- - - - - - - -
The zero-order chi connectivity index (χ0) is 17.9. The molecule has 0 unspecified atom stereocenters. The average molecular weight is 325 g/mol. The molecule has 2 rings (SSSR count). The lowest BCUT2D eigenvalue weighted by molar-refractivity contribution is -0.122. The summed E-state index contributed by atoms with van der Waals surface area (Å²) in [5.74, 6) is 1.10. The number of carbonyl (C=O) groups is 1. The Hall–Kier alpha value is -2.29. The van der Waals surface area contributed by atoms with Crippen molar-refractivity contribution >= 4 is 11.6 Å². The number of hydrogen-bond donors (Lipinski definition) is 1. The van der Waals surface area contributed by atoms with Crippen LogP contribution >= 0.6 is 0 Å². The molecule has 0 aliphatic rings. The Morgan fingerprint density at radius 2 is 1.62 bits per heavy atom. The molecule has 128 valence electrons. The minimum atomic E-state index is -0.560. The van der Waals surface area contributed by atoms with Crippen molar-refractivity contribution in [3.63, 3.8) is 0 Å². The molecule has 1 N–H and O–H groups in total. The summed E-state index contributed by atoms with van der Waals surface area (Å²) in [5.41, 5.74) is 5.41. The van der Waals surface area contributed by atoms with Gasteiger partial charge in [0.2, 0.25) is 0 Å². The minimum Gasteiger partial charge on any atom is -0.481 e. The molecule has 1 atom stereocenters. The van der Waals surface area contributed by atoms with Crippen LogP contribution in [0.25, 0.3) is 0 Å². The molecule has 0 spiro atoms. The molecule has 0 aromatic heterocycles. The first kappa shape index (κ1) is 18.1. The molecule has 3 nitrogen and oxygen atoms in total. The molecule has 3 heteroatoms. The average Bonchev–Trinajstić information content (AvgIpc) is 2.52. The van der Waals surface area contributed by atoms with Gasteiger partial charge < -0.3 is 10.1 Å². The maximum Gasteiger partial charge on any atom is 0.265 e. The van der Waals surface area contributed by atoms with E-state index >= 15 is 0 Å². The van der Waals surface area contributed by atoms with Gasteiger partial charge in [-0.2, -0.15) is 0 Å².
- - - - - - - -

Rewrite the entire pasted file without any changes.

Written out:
The zero-order chi connectivity index (χ0) is 17.9. The molecule has 0 unspecified atom stereocenters. The average molecular weight is 325 g/mol. The molecule has 2 rings (SSSR count). The lowest BCUT2D eigenvalue weighted by molar-refractivity contribution is -0.122. The summed E-state index contributed by atoms with van der Waals surface area (Å²) in [5.74, 6) is 1.10. The number of carbonyl (C=O) groups is 1. The Hall–Kier alpha value is -2.29. The van der Waals surface area contributed by atoms with Crippen molar-refractivity contribution >= 4 is 11.6 Å². The number of hydrogen-bond donors (Lipinski definition) is 1. The van der Waals surface area contributed by atoms with Crippen LogP contribution >= 0.6 is 0 Å². The molecule has 0 aliphatic rings. The Morgan fingerprint density at radius 2 is 1.62 bits per heavy atom. The molecule has 128 valence electrons. The minimum atomic E-state index is -0.560. The van der Waals surface area contributed by atoms with Crippen molar-refractivity contribution in [3.63, 3.8) is 0 Å². The molecule has 1 N–H and O–H groups in total. The summed E-state index contributed by atoms with van der Waals surface area (Å²) in [5.41, 5.74) is 5.41. The van der Waals surface area contributed by atoms with Gasteiger partial charge in [0.2, 0.25) is 0 Å². The minimum Gasteiger partial charge on any atom is -0.481 e. The molecule has 1 atom stereocenters. The van der Waals surface area contributed by atoms with Crippen LogP contribution in [0.25, 0.3) is 0 Å². The molecule has 0 spiro atoms. The molecule has 0 aromatic heterocycles. The first kappa shape index (κ1) is 18.1. The molecule has 3 nitrogen and oxygen atoms in total. The molecule has 3 heteroatoms. The average Bonchev–Trinajstić information content (AvgIpc) is 2.52. The van der Waals surface area contributed by atoms with Gasteiger partial charge < -0.3 is 10.1 Å². The maximum Gasteiger partial charge on any atom is 0.265 e. The van der Waals surface area contributed by atoms with E-state index >= 15 is 0 Å². The van der Waals surface area contributed by atoms with Gasteiger partial charge in [-0.2, -0.15) is 0 Å².